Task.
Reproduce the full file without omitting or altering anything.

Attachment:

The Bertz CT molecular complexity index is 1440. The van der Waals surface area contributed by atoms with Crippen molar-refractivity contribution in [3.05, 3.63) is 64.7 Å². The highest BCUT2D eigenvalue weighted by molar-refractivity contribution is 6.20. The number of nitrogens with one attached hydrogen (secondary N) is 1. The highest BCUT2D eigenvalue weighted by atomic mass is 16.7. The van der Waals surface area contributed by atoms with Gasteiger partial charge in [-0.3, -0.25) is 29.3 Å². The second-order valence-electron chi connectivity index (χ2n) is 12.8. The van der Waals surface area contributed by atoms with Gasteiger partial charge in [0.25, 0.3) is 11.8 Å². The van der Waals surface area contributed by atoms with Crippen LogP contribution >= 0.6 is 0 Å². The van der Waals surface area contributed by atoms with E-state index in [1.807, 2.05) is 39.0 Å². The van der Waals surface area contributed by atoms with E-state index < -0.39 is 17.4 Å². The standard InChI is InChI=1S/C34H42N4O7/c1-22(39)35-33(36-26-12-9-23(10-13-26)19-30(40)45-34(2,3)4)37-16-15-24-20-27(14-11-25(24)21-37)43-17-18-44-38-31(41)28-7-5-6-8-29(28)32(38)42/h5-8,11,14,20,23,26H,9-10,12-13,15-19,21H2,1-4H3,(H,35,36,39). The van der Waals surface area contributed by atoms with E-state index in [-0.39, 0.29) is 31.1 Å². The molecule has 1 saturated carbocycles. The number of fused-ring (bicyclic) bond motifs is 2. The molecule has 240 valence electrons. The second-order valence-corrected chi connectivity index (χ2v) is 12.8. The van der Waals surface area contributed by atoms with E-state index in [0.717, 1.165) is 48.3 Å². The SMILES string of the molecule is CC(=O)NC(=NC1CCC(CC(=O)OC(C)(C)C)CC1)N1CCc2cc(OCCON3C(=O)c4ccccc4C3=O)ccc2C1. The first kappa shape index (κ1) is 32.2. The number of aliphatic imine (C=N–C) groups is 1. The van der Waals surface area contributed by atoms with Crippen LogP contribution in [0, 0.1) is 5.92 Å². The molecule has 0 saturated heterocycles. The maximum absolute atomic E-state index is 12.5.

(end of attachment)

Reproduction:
The Bertz CT molecular complexity index is 1440. The van der Waals surface area contributed by atoms with Crippen molar-refractivity contribution in [3.05, 3.63) is 64.7 Å². The highest BCUT2D eigenvalue weighted by molar-refractivity contribution is 6.20. The number of nitrogens with one attached hydrogen (secondary N) is 1. The highest BCUT2D eigenvalue weighted by atomic mass is 16.7. The van der Waals surface area contributed by atoms with Gasteiger partial charge in [-0.3, -0.25) is 29.3 Å². The second-order valence-electron chi connectivity index (χ2n) is 12.8. The van der Waals surface area contributed by atoms with Gasteiger partial charge in [0.25, 0.3) is 11.8 Å². The van der Waals surface area contributed by atoms with Crippen LogP contribution >= 0.6 is 0 Å². The van der Waals surface area contributed by atoms with E-state index in [1.807, 2.05) is 39.0 Å². The van der Waals surface area contributed by atoms with E-state index < -0.39 is 17.4 Å². The standard InChI is InChI=1S/C34H42N4O7/c1-22(39)35-33(36-26-12-9-23(10-13-26)19-30(40)45-34(2,3)4)37-16-15-24-20-27(14-11-25(24)21-37)43-17-18-44-38-31(41)28-7-5-6-8-29(28)32(38)42/h5-8,11,14,20,23,26H,9-10,12-13,15-19,21H2,1-4H3,(H,35,36,39). The van der Waals surface area contributed by atoms with E-state index in [-0.39, 0.29) is 31.1 Å². The molecule has 1 saturated carbocycles. The number of fused-ring (bicyclic) bond motifs is 2. The molecule has 240 valence electrons. The second-order valence-corrected chi connectivity index (χ2v) is 12.8. The van der Waals surface area contributed by atoms with E-state index in [0.717, 1.165) is 48.3 Å². The SMILES string of the molecule is CC(=O)NC(=NC1CCC(CC(=O)OC(C)(C)C)CC1)N1CCc2cc(OCCON3C(=O)c4ccccc4C3=O)ccc2C1. The first kappa shape index (κ1) is 32.2. The number of aliphatic imine (C=N–C) groups is 1. The van der Waals surface area contributed by atoms with Crippen LogP contribution in [0, 0.1) is 5.92 Å². The molecule has 0 saturated heterocycles. The maximum absolute atomic E-state index is 12.5.